$2,000 Stimulus Check Proposal: Calculate How Much You Could Receive With The CASH Act
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NOTE: Unfortunately, the CASH Act is unlikely to become law, but you can use this calculator to estimate a CASH Act stimulus payment and compare that amount to the Consolidated Appropriations Act, which has been signed into law.
In late December, the House of Representatives passed a bill to increase the amount of the second stimulus checks from $600 to $2,000, in response to pressure from President Donald Trump that the Consolidated Appropriations Act didn’t go far enough.
There was some bipartisan support for the CASH Act of 2020 in the Senate, but it was not voted upon before the end of 2020. Now the results of a Georgia runoff election on Jan. 5 will determine which party controls the Senate, which may determine whether there are more stimulus payments in 2021.
This calculator can be used to see how much you could qualify for if the CASH Act were to pass. Note that this latest round of proposed stimulus cash includes adult dependents, as well as children.
How much would each person receive under the proposed CASH Act?
$2,000 for individuals
$4,000 for married couples who file a joint tax return
$2,000 for each dependent (so a family of four whose income qualifies would receive a check for $8,000)
Will everybody receive these payments if the CASH Act is passed?
No. These payments are intended to help middle- and working-class Americans and so there are income limitations based on your tax filing status. For single people, the payments are reduced for those with Adjusted Gross Incomes (AGI) above $75,000. For married couples filing jointly, the phase-out begins at an AGI of $150,000. For those filing as head of household, the reductions begin at $112,500.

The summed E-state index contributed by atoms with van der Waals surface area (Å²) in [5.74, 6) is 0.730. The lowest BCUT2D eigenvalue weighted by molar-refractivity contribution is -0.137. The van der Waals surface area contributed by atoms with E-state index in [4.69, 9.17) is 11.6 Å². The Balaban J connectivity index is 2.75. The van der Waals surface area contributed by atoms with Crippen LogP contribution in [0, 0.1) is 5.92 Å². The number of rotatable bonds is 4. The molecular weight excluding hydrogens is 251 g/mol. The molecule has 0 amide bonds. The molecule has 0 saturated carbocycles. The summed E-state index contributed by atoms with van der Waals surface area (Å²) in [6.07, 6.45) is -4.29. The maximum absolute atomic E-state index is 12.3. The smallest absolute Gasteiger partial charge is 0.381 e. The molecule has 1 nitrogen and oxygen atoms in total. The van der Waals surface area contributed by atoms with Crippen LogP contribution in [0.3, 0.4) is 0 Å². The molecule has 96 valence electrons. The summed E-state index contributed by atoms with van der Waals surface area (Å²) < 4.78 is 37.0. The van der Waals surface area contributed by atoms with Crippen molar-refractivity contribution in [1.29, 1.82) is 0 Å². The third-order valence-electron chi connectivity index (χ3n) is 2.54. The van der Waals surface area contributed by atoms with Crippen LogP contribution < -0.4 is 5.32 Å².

The payments are reduced by $5 for every $100 in AGI over the above limits. As a result, a single tax filer would see no payments if they have an AGI of $115,000 or higher. For a married couple filing jointly with no children, their payment would phase out completely with an AGI of $230,000.
Which tax year is used to determine eligibility under this proposal?
Your 2019 tax return will be used to determine whether you’re eligible for a stimulus payment. If you receive Social Security (either retirement or disability) but didn’t file a return in 2019 (because you earn too little to be required to file), you’ll also receive a stimulus check, based on the information sent to the IRS on 2019 forms SSA-1099 and RRB-1099.
In some cases, yes. If based on your 2020 tax returns you would be entitled to a larger payment than calculated based on your 2019 or 2018 returns, you will be eligible to receive the difference as a tax credit. Of course, this additional payment won’t be available until 2020 returns are filed next year.
In addition, it does not appear that what is on your 2020 tax returns will influence the amount of your second stimulus payment.
How likely is this to pass?
Right now, it looks unlikely. Senate Majority Leader Mitch McConnell (R-Ky) blocked requests to hold a vote on the CASH Act, saying that the attempt to raise the stimulus check amount from $600 to $2,000 was “socialism for rich people” and that there was no realistic path for the bill to pass.
President-elect Joe Biden has alluded to another stimulus bill, with further stimulus payments, but the fate of his plan may lie in the Georgia Senate run-off elections on Jan. 5, which will determine whether Democrats or Republicans gain a narrow majority in the Senate.